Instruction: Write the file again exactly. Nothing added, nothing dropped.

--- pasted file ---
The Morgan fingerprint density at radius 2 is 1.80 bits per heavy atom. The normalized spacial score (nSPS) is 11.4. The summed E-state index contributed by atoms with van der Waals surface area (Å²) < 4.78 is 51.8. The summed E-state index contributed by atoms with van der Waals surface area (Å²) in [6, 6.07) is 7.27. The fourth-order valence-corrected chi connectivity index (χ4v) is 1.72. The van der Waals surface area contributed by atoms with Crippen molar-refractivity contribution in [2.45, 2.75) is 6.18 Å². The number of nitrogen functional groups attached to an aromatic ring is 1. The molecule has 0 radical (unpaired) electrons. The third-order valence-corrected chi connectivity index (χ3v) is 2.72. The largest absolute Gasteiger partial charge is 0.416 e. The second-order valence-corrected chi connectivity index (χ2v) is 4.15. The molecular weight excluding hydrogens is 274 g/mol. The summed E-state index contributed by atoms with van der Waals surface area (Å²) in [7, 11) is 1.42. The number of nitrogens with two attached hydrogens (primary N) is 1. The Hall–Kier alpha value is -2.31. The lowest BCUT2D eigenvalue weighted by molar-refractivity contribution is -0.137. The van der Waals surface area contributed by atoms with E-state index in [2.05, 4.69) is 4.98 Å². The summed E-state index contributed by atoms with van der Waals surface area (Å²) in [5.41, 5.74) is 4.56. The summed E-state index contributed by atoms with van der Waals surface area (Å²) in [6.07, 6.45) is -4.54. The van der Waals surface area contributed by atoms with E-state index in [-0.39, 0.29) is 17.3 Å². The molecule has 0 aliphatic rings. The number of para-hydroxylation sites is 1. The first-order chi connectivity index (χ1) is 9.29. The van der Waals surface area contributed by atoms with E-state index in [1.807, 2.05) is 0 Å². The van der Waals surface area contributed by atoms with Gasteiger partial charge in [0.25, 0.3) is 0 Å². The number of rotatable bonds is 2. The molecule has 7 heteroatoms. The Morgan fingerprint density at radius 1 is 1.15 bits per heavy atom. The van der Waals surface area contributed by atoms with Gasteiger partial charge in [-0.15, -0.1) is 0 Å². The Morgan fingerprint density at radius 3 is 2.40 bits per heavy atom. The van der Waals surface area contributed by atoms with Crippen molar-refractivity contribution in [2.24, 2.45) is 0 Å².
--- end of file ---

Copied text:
The Morgan fingerprint density at radius 2 is 1.80 bits per heavy atom. The normalized spacial score (nSPS) is 11.4. The summed E-state index contributed by atoms with van der Waals surface area (Å²) < 4.78 is 51.8. The summed E-state index contributed by atoms with van der Waals surface area (Å²) in [6, 6.07) is 7.27. The fourth-order valence-corrected chi connectivity index (χ4v) is 1.72. The van der Waals surface area contributed by atoms with Crippen molar-refractivity contribution in [2.45, 2.75) is 6.18 Å². The number of nitrogen functional groups attached to an aromatic ring is 1. The molecule has 0 radical (unpaired) electrons. The third-order valence-corrected chi connectivity index (χ3v) is 2.72. The largest absolute Gasteiger partial charge is 0.416 e. The second-order valence-corrected chi connectivity index (χ2v) is 4.15. The molecular weight excluding hydrogens is 274 g/mol. The summed E-state index contributed by atoms with van der Waals surface area (Å²) in [7, 11) is 1.42. The number of nitrogens with two attached hydrogens (primary N) is 1. The Hall–Kier alpha value is -2.31. The lowest BCUT2D eigenvalue weighted by molar-refractivity contribution is -0.137. The van der Waals surface area contributed by atoms with E-state index in [2.05, 4.69) is 4.98 Å². The summed E-state index contributed by atoms with van der Waals surface area (Å²) in [5.41, 5.74) is 4.56. The summed E-state index contributed by atoms with van der Waals surface area (Å²) in [6.07, 6.45) is -4.54. The van der Waals surface area contributed by atoms with E-state index in [-0.39, 0.29) is 17.3 Å². The molecule has 0 aliphatic rings. The number of para-hydroxylation sites is 1. The first-order chi connectivity index (χ1) is 9.29. The van der Waals surface area contributed by atoms with E-state index in [1.807, 2.05) is 0 Å². The van der Waals surface area contributed by atoms with Gasteiger partial charge in [0.25, 0.3) is 0 Å². The number of rotatable bonds is 2. The molecule has 7 heteroatoms. The Morgan fingerprint density at radius 1 is 1.15 bits per heavy atom. The van der Waals surface area contributed by atoms with Gasteiger partial charge in [-0.15, -0.1) is 0 Å². The Morgan fingerprint density at radius 3 is 2.40 bits per heavy atom. The van der Waals surface area contributed by atoms with Crippen molar-refractivity contribution in [2.24, 2.45) is 0 Å².